Professor Whatmough associates the word with the giving of tithes, and therefore explains it as a derivative of Italic *dekento- 'tenth,' with the suffix as in Umbrian sestentasiaru, a name or epithet of a festival or gathering, which goes back ultimately to the numeral seen in Latin sex. But there is no warrant in Italic for the -to- suffix in 'tenth,' all the recorded forms being referable to *dekemo-; in fact, no Italic numeral from 'seventh' to 'tenth' inclusive has the t-suffix. would seem more likely, then, that deketāsio-, or, to give it its earlier form, with the nasal that disappears in Oscan before t, *dekentāsio-, was built up from *dekemā 'tithe' by the influence of some other word of official or religious significance, which ends in -tasio-. As such a word I propose the equivalent of Latin argentārius, suitable both in form and in meaning to produce a *deken-tāsio-.

The second point is the g instead of k in degetasio-, as the word is written in the inscriptions found at Nola. There seems to me no likelihood of contamination with the Oscan equivalent of vi-ginti or with that of digitus, suggested respectively by Buck and by Conway. But the equivalent of argentārius or of argentum might easily suggest the g. It so happens that while *aragetāsio- is not found in Oscan, aragetud 'argento' does occur, twice, and precisely in the inscriptions of Nola which record the activities of the officials bearing the qualifying title *degetāsio-.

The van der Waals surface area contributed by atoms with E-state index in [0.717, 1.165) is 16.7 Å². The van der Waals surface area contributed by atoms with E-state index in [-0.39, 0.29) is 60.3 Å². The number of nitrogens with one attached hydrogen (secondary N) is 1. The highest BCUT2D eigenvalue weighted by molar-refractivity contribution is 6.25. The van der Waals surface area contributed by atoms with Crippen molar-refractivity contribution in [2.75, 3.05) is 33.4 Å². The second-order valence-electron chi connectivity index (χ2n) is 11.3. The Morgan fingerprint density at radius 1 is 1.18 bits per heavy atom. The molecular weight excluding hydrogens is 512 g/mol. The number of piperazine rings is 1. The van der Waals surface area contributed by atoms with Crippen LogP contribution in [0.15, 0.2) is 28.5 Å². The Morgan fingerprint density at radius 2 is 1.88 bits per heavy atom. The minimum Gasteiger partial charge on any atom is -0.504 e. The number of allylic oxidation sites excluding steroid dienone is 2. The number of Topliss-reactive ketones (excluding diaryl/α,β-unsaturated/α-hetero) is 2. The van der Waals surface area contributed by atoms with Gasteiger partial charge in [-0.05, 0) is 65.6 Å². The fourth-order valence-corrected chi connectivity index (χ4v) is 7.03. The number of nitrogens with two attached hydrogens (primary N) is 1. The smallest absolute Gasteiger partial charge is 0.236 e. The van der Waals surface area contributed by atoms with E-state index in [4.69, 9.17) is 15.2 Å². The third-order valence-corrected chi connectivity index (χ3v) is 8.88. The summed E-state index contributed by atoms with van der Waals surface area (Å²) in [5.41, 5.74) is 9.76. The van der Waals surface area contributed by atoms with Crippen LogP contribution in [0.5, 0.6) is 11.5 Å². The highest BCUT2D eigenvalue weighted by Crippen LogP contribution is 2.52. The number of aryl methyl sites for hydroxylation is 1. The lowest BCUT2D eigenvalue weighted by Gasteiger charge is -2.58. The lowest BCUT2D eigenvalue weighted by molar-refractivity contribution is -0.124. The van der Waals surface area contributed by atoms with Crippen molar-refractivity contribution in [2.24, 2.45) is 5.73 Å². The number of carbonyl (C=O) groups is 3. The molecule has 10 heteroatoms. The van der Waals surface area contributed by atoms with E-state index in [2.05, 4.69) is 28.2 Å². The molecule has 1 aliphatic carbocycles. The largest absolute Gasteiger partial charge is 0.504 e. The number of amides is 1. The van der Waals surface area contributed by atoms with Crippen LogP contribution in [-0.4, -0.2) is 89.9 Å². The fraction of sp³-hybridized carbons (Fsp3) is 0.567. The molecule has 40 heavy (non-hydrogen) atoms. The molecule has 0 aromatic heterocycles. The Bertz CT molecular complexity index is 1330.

Thus the early Oscan *dekentāsio- was, in my opinion, built up from *dekemā "tithe' with the suffix of (the equivalent of) Latin argentārius. It is found at Abella as a magisterial epithet in the form deketāsio-, but at Nola with a still further influence of (the equivalent of) argentārius or of argentum, as degetāsio-.